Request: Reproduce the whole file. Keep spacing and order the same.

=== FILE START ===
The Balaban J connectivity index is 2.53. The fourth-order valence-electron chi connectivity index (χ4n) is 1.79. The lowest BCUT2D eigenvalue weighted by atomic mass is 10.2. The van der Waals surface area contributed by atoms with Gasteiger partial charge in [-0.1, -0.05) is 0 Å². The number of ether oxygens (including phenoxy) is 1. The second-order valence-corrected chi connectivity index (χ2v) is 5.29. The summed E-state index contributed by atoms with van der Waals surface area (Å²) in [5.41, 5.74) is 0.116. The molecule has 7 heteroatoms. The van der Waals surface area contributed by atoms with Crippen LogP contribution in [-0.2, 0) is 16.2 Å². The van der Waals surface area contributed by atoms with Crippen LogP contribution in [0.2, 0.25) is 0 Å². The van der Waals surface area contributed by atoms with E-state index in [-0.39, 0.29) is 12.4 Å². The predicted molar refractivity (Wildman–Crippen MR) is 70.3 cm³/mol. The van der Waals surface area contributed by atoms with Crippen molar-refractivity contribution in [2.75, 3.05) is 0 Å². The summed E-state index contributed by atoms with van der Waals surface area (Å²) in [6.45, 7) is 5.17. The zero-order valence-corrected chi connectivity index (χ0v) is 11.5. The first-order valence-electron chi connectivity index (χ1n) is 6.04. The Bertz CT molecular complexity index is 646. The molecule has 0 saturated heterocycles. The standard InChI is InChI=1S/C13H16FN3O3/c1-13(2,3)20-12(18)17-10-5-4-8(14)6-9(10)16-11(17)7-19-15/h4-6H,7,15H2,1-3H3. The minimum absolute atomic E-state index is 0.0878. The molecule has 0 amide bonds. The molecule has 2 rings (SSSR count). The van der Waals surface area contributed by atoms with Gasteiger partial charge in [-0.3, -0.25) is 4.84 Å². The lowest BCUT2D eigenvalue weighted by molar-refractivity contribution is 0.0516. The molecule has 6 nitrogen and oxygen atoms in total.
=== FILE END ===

The Balaban J connectivity index is 2.53. The fourth-order valence-electron chi connectivity index (χ4n) is 1.79. The lowest BCUT2D eigenvalue weighted by atomic mass is 10.2. The van der Waals surface area contributed by atoms with Gasteiger partial charge in [-0.1, -0.05) is 0 Å². The number of ether oxygens (including phenoxy) is 1. The second-order valence-corrected chi connectivity index (χ2v) is 5.29. The summed E-state index contributed by atoms with van der Waals surface area (Å²) in [5.41, 5.74) is 0.116. The molecule has 7 heteroatoms. The van der Waals surface area contributed by atoms with Crippen LogP contribution in [-0.2, 0) is 16.2 Å². The van der Waals surface area contributed by atoms with Crippen LogP contribution in [0.2, 0.25) is 0 Å². The van der Waals surface area contributed by atoms with E-state index in [-0.39, 0.29) is 12.4 Å². The predicted molar refractivity (Wildman–Crippen MR) is 70.3 cm³/mol. The van der Waals surface area contributed by atoms with Crippen molar-refractivity contribution in [2.75, 3.05) is 0 Å². The summed E-state index contributed by atoms with van der Waals surface area (Å²) in [6.45, 7) is 5.17. The zero-order valence-corrected chi connectivity index (χ0v) is 11.5. The first-order valence-electron chi connectivity index (χ1n) is 6.04. The Bertz CT molecular complexity index is 646. The molecule has 0 saturated heterocycles. The standard InChI is InChI=1S/C13H16FN3O3/c1-13(2,3)20-12(18)17-10-5-4-8(14)6-9(10)16-11(17)7-19-15/h4-6H,7,15H2,1-3H3. The minimum absolute atomic E-state index is 0.0878. The molecule has 0 amide bonds. The molecule has 2 rings (SSSR count). The van der Waals surface area contributed by atoms with Gasteiger partial charge in [-0.3, -0.25) is 4.84 Å². The lowest BCUT2D eigenvalue weighted by molar-refractivity contribution is 0.0516. The molecule has 6 nitrogen and oxygen atoms in total.